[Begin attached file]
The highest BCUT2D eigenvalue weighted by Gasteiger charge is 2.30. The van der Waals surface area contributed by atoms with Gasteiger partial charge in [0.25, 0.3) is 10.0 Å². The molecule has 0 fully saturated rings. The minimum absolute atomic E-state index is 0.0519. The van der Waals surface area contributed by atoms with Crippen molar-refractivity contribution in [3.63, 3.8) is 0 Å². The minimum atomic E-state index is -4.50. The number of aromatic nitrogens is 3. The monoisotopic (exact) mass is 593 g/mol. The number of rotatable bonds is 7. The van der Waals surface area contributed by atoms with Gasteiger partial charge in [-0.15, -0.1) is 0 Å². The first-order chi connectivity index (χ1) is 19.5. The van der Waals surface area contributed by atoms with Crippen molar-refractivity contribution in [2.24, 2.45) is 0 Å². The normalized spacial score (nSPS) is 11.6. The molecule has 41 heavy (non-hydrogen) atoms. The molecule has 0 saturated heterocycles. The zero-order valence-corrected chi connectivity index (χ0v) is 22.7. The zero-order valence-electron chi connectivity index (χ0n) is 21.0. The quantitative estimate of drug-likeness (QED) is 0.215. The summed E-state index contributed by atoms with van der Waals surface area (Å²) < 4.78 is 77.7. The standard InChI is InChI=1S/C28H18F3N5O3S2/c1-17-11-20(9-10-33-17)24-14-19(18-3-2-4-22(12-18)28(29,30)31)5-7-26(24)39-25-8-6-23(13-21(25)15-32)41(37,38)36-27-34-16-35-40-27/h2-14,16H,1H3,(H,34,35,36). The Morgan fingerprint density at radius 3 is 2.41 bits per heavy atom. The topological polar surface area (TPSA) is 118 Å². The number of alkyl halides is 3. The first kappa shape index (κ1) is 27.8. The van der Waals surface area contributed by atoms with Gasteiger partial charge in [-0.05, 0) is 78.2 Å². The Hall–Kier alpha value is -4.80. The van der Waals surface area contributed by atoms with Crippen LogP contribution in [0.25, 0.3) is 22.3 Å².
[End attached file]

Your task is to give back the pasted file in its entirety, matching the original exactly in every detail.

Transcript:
The highest BCUT2D eigenvalue weighted by Gasteiger charge is 2.30. The van der Waals surface area contributed by atoms with Gasteiger partial charge in [0.25, 0.3) is 10.0 Å². The molecule has 0 fully saturated rings. The minimum absolute atomic E-state index is 0.0519. The van der Waals surface area contributed by atoms with Crippen molar-refractivity contribution in [3.63, 3.8) is 0 Å². The minimum atomic E-state index is -4.50. The number of aromatic nitrogens is 3. The monoisotopic (exact) mass is 593 g/mol. The number of rotatable bonds is 7. The van der Waals surface area contributed by atoms with Gasteiger partial charge in [-0.15, -0.1) is 0 Å². The first-order chi connectivity index (χ1) is 19.5. The van der Waals surface area contributed by atoms with Crippen molar-refractivity contribution in [2.24, 2.45) is 0 Å². The normalized spacial score (nSPS) is 11.6. The molecule has 41 heavy (non-hydrogen) atoms. The molecule has 0 saturated heterocycles. The zero-order valence-corrected chi connectivity index (χ0v) is 22.7. The zero-order valence-electron chi connectivity index (χ0n) is 21.0. The quantitative estimate of drug-likeness (QED) is 0.215. The summed E-state index contributed by atoms with van der Waals surface area (Å²) < 4.78 is 77.7. The standard InChI is InChI=1S/C28H18F3N5O3S2/c1-17-11-20(9-10-33-17)24-14-19(18-3-2-4-22(12-18)28(29,30)31)5-7-26(24)39-25-8-6-23(13-21(25)15-32)41(37,38)36-27-34-16-35-40-27/h2-14,16H,1H3,(H,34,35,36). The Morgan fingerprint density at radius 3 is 2.41 bits per heavy atom. The topological polar surface area (TPSA) is 118 Å². The number of alkyl halides is 3. The first kappa shape index (κ1) is 27.8. The van der Waals surface area contributed by atoms with Gasteiger partial charge in [-0.05, 0) is 78.2 Å². The Hall–Kier alpha value is -4.80. The van der Waals surface area contributed by atoms with Crippen LogP contribution in [0.25, 0.3) is 22.3 Å².